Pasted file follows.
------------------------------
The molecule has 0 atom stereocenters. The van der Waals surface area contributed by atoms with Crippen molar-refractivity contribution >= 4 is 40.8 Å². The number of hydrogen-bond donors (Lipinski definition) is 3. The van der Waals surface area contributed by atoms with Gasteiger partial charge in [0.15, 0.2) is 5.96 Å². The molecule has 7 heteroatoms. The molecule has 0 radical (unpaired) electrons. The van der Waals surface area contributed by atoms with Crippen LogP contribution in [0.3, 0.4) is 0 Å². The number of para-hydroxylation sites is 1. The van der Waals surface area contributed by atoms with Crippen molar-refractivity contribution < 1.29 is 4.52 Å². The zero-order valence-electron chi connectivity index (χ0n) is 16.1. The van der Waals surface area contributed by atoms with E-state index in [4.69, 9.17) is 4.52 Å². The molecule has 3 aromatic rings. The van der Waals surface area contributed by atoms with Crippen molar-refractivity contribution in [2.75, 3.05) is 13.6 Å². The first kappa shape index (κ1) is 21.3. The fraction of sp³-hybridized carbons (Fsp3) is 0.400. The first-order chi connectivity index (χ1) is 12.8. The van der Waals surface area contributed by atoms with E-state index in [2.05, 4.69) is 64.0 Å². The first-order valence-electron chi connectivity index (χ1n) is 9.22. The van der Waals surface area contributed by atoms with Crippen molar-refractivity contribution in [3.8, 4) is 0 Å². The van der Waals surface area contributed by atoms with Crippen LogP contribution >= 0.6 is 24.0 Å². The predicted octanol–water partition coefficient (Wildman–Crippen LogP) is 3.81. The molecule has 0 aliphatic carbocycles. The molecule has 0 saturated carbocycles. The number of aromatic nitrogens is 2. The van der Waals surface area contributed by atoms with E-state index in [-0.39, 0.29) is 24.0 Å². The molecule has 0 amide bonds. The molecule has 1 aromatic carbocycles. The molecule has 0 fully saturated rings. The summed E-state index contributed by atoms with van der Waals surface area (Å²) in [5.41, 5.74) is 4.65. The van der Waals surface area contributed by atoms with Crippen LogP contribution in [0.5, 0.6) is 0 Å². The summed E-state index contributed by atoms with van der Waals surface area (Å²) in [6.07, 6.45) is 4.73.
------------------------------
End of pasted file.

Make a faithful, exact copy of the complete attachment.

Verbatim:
The molecule has 0 atom stereocenters. The van der Waals surface area contributed by atoms with Crippen molar-refractivity contribution >= 4 is 40.8 Å². The number of hydrogen-bond donors (Lipinski definition) is 3. The van der Waals surface area contributed by atoms with Gasteiger partial charge in [0.15, 0.2) is 5.96 Å². The molecule has 7 heteroatoms. The molecule has 0 radical (unpaired) electrons. The van der Waals surface area contributed by atoms with Crippen LogP contribution in [0.3, 0.4) is 0 Å². The number of para-hydroxylation sites is 1. The van der Waals surface area contributed by atoms with Crippen molar-refractivity contribution < 1.29 is 4.52 Å². The zero-order valence-electron chi connectivity index (χ0n) is 16.1. The van der Waals surface area contributed by atoms with E-state index in [4.69, 9.17) is 4.52 Å². The molecule has 3 aromatic rings. The van der Waals surface area contributed by atoms with Crippen molar-refractivity contribution in [2.75, 3.05) is 13.6 Å². The first kappa shape index (κ1) is 21.3. The fraction of sp³-hybridized carbons (Fsp3) is 0.400. The first-order chi connectivity index (χ1) is 12.8. The van der Waals surface area contributed by atoms with E-state index in [2.05, 4.69) is 64.0 Å². The first-order valence-electron chi connectivity index (χ1n) is 9.22. The van der Waals surface area contributed by atoms with Crippen molar-refractivity contribution in [3.8, 4) is 0 Å². The van der Waals surface area contributed by atoms with Crippen LogP contribution >= 0.6 is 24.0 Å². The predicted octanol–water partition coefficient (Wildman–Crippen LogP) is 3.81. The molecule has 0 aliphatic carbocycles. The molecule has 0 saturated carbocycles. The number of aromatic nitrogens is 2. The van der Waals surface area contributed by atoms with E-state index in [-0.39, 0.29) is 24.0 Å². The molecule has 0 amide bonds. The molecule has 1 aromatic carbocycles. The molecule has 0 fully saturated rings. The summed E-state index contributed by atoms with van der Waals surface area (Å²) in [5.41, 5.74) is 4.65. The van der Waals surface area contributed by atoms with Crippen LogP contribution in [0.5, 0.6) is 0 Å². The summed E-state index contributed by atoms with van der Waals surface area (Å²) in [6.07, 6.45) is 4.73.